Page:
Guardian sorry for 'privileged pain' comment over death of David Cameron's son

The Guardian has apologised and deleted a section of its own editorial column on David Cameron’s new memoirs after it described the death of the former Prime Minister’s son as “privileged pain”.

The leader column, published online last night, said the ex-Tory leader had experienced the “better functioning and better funded parts” of the NHS in caring for his severely disabled son Ivan who died in 2009, aged six.

The column, which represents the view of the paper, attacked Cameron over his policies regarding the health service while in office.

It said: “Had he been forced to wrestle with the understaffed and overmanaged hospitals of much of England, or had he been trying to get the system to look after a dying parent rather than a dying child, he might have understood a little of the damage that his policies have done.”

Chancellor Sajid Javid joined others in criticising the Guardian on Twitter. He said it was a “shameful thing to read”, adding: “Never has an editorial so lacked in empathy, while so righteously criticising others for lacking it.”

The Guardian has since amended the article. In a statement the paper said: “The original version of this editorial posted online fell far short of our standards. It has now been amended, and we apologise completely.”

Cameron has written about the death of his son in his new memoirs, For The Record, excerpts of which have been published in the Times.

He said the “happy memories are now at the front of my mind” regarding his young son’s ill health, but added: “If I think for too long, I also remember the seizures.

“He could have 20 or 30 in a day, lasting for minutes, or sometimes hours, his small frame racked with spasms and what looked like searing pain.

“By the end his clothes would be drenched in sweat and his poor little body exhausted. And so often there was nothing we could do.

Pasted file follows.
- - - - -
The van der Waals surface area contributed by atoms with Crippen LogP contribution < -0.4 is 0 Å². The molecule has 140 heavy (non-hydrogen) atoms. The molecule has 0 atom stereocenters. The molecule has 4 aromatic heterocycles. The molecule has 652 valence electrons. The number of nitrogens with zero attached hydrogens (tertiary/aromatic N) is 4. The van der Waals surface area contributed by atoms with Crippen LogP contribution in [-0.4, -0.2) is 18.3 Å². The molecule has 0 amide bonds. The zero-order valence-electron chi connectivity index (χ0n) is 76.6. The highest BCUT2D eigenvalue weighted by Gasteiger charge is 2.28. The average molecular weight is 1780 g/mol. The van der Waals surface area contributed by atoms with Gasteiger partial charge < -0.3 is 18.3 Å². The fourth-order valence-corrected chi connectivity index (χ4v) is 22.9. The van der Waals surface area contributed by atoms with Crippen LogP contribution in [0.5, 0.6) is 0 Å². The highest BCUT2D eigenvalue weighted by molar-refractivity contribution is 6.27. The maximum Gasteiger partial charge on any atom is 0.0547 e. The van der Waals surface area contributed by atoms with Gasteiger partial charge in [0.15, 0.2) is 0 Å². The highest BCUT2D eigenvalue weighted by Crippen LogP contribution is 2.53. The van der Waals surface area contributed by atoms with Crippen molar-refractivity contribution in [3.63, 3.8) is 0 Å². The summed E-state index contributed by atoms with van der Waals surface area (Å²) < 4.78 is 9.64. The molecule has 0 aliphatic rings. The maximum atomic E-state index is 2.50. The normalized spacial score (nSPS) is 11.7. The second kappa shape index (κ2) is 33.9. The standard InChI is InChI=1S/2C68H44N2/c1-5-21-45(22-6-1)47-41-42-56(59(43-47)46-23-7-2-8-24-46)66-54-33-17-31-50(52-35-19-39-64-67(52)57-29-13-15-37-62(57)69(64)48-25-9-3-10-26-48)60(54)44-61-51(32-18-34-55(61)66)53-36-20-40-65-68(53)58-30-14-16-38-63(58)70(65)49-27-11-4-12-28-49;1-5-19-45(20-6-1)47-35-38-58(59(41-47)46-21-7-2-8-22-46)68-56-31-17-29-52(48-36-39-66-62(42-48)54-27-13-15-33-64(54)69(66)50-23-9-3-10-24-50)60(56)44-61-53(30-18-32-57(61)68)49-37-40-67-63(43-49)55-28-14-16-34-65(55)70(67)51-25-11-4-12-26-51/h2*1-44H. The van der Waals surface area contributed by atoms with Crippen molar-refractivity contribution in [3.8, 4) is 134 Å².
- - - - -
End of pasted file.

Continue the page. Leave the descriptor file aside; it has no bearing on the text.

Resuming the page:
“It was a torture that I can hardly bear to remember.”

Picture: Reuters Richard Brian 



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3 thoughts on “Guardian sorry for 'privileged pain' comment over death of David Cameron's son”

  1. Is this The Guardian which has pontificated about the foul online abuse directed at politicians (often carried out by people hiding behind anonymity), called for regulation of social media and better regulation of traditional media and ran a series of articles about “The web we want”? Is this the newspaper edited by Katharine Viner who in November 2017 set out “a mission for journalism in a time of crisis”, wrote that “people around the world come to the Guardian in greater numbers than ever before, because they know us to be rigorous and fair”? and cited John Edward Taylor and C.P. Scott as inspirations?

    John Edward Taylor, the founding editor of the Manchester Guardian, stated that it will “sedulously avoid all tendency to private slander, and en­deavour to prevent the best prerogatives and most important duties of the press from degenerating into calumny and abuse”. C.P. Scott, its longest-serving editor, stated that a newspaper has “a moral as well as a material existence” and encouraged “honesty, cleanness, courage, fairness, a sense of duty to the reader and the community”. What would they make of The Guardian of today, a vile newspaper which trades in smears and sneers?

    The Guardian stated that the original version of the editorial “fell far short of our standards” but The Guardian doesn’t have any standards. It has interests and it thought that its editorial would be liked and retweeted by its readers which is the second most important thing that The Guardian wants, the most important being donations from its readers. I decided years ago not to give any more money to that dishonest, sanctimonious, hypocritical newspaper.

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